How do the workers work in Charlie and the Chocolate Factory by Roald Dahl?
Charlie and the Chocolate Factory by Roald Dahl tells of a boy who wins a tour of Willy Wonka's chocolate factory, which ultimately leads him to inherit the factory from its eccentric owner, Willy Wonka. The factory is manned by employees known as Oompa-Loompas. Oompa-Loompas are mysterious, but the book does provide some details about how they work.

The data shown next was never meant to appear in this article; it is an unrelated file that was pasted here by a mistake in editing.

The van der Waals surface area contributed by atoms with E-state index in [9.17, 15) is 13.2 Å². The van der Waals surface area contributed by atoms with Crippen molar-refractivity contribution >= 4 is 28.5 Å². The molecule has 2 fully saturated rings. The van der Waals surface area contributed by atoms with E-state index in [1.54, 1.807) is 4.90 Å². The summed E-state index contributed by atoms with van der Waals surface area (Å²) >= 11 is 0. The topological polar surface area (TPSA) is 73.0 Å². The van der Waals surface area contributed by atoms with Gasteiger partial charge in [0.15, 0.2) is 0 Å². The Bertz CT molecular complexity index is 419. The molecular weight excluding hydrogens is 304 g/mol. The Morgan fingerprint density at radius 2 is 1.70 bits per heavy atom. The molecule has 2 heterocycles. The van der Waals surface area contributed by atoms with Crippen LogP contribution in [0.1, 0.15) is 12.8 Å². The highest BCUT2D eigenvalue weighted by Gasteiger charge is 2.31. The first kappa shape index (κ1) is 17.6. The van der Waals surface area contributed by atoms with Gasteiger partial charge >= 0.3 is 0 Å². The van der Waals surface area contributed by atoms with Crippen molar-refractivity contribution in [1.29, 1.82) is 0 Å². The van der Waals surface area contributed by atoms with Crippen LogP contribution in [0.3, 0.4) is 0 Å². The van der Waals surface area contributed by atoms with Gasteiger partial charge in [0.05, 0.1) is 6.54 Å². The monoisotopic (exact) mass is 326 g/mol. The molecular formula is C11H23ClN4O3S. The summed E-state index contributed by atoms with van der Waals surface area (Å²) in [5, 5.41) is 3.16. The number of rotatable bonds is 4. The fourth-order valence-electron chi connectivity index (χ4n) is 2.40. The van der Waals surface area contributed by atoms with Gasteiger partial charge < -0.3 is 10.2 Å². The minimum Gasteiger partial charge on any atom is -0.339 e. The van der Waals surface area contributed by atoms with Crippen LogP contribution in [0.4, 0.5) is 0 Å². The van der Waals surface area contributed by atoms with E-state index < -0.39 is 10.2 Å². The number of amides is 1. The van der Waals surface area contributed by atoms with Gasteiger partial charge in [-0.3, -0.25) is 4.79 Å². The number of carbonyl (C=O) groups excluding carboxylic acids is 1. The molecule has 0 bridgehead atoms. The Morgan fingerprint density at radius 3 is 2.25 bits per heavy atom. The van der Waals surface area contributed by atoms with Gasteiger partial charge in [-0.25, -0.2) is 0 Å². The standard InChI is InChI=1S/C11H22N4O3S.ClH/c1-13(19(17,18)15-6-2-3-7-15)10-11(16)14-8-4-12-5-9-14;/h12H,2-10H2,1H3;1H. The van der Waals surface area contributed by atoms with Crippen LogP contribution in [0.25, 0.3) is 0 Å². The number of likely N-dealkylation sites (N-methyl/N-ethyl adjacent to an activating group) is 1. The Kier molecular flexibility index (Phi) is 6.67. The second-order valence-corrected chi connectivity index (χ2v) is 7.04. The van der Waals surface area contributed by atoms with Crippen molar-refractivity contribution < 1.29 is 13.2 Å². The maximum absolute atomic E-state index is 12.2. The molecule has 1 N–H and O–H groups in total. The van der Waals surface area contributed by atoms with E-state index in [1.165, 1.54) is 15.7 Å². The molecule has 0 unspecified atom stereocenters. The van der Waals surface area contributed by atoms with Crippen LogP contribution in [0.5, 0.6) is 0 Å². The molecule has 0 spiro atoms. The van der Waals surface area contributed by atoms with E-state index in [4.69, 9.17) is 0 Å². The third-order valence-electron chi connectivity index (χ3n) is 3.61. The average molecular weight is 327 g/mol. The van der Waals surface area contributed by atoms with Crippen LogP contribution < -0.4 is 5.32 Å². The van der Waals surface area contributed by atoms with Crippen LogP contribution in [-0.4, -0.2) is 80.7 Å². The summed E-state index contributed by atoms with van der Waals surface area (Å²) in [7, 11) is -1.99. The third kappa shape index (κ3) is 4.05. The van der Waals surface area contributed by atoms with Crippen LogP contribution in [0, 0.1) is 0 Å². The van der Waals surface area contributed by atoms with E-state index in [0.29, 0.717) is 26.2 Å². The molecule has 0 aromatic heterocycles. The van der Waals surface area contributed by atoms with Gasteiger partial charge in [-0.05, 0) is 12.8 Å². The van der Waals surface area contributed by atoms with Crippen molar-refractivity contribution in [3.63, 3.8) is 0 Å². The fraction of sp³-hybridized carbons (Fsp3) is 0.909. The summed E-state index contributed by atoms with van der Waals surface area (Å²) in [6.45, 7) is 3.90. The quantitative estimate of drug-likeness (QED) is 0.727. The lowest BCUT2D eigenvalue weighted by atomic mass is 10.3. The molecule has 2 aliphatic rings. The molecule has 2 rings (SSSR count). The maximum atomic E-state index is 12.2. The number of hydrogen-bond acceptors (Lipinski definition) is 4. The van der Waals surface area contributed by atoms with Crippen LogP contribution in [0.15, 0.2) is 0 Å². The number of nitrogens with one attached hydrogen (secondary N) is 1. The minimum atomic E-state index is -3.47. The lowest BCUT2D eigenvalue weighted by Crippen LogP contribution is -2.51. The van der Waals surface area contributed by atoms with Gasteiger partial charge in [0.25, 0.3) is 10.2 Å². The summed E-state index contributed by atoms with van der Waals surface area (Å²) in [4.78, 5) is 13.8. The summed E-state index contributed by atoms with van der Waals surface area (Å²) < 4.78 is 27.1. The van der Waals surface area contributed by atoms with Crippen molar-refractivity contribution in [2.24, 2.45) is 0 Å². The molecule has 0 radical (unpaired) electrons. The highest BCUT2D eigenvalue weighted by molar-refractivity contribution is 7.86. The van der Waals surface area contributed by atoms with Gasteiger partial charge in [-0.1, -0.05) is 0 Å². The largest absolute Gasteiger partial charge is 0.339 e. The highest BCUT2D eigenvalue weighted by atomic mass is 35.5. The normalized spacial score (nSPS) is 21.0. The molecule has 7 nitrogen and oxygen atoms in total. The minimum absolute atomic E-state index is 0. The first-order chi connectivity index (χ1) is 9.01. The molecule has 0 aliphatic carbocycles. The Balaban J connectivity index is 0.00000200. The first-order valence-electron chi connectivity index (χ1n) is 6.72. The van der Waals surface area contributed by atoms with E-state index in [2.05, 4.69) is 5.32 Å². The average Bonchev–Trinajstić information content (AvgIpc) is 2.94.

The Oompa-Loompas are obviously hard workers. A large business that produces as much candy as Wonka Candy does must have dedicated employees who are committed to their work, but that's not to say the Oompa-Loompas didn't also like to have fun while on the job.
Willy Wonka says the following about his workers:
They're wonderful workers. They all speak English now. They love dancing and music. They are always making up songs.
It seems part of the Oompa-Loompa's love for fun on the job comes out through their mischievous behavior, including mocking disobedient kids and their parent through song. Willy Wonka warns those in the tour about the Oompa-Loompa's love for mischief, saying "I must warn you, though, that they are rather mischievous. They like jokes."